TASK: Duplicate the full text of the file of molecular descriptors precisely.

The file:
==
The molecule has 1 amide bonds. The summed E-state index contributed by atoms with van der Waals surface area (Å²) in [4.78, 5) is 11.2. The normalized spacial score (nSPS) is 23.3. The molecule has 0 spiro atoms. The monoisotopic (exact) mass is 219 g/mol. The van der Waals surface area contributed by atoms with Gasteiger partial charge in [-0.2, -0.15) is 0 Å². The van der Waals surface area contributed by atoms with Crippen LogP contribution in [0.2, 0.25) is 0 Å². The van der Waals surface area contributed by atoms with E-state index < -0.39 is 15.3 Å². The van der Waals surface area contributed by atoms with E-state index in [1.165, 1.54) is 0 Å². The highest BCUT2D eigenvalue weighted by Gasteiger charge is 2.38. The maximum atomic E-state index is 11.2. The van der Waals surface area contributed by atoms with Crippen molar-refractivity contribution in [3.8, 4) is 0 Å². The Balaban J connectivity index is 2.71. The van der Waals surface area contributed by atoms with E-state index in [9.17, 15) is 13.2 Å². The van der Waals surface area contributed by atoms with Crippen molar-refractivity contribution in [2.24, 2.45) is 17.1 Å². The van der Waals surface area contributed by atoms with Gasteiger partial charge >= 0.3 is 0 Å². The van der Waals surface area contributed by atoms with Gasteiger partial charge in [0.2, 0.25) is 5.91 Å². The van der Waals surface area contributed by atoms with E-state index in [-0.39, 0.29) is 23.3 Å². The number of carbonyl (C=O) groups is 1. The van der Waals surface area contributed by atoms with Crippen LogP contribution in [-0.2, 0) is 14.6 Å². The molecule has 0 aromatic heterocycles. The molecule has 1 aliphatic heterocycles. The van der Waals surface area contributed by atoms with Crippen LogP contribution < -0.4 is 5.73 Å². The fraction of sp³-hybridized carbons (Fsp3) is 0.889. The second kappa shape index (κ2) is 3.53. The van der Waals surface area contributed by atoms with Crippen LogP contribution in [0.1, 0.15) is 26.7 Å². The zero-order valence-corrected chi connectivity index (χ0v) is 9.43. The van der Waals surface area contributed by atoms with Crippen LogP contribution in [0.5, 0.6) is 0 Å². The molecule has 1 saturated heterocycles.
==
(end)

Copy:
The molecule has 1 amide bonds. The summed E-state index contributed by atoms with van der Waals surface area (Å²) in [4.78, 5) is 11.2. The normalized spacial score (nSPS) is 23.3. The molecule has 0 spiro atoms. The monoisotopic (exact) mass is 219 g/mol. The van der Waals surface area contributed by atoms with Gasteiger partial charge in [-0.2, -0.15) is 0 Å². The van der Waals surface area contributed by atoms with Crippen LogP contribution in [0.2, 0.25) is 0 Å². The van der Waals surface area contributed by atoms with E-state index < -0.39 is 15.3 Å². The van der Waals surface area contributed by atoms with E-state index in [1.165, 1.54) is 0 Å². The highest BCUT2D eigenvalue weighted by Gasteiger charge is 2.38. The maximum atomic E-state index is 11.2. The van der Waals surface area contributed by atoms with Crippen molar-refractivity contribution in [3.8, 4) is 0 Å². The Balaban J connectivity index is 2.71. The van der Waals surface area contributed by atoms with E-state index in [9.17, 15) is 13.2 Å². The van der Waals surface area contributed by atoms with Crippen molar-refractivity contribution in [2.24, 2.45) is 17.1 Å². The van der Waals surface area contributed by atoms with Gasteiger partial charge >= 0.3 is 0 Å². The van der Waals surface area contributed by atoms with Gasteiger partial charge in [0.2, 0.25) is 5.91 Å². The van der Waals surface area contributed by atoms with E-state index in [-0.39, 0.29) is 23.3 Å². The number of carbonyl (C=O) groups is 1. The van der Waals surface area contributed by atoms with Crippen LogP contribution in [-0.2, 0) is 14.6 Å². The molecule has 0 aromatic heterocycles. The molecule has 1 aliphatic heterocycles. The van der Waals surface area contributed by atoms with Crippen LogP contribution < -0.4 is 5.73 Å². The fraction of sp³-hybridized carbons (Fsp3) is 0.889. The second kappa shape index (κ2) is 3.53. The van der Waals surface area contributed by atoms with Crippen LogP contribution in [0.1, 0.15) is 26.7 Å². The zero-order valence-corrected chi connectivity index (χ0v) is 9.43. The van der Waals surface area contributed by atoms with Crippen LogP contribution in [0.5, 0.6) is 0 Å². The molecule has 1 saturated heterocycles.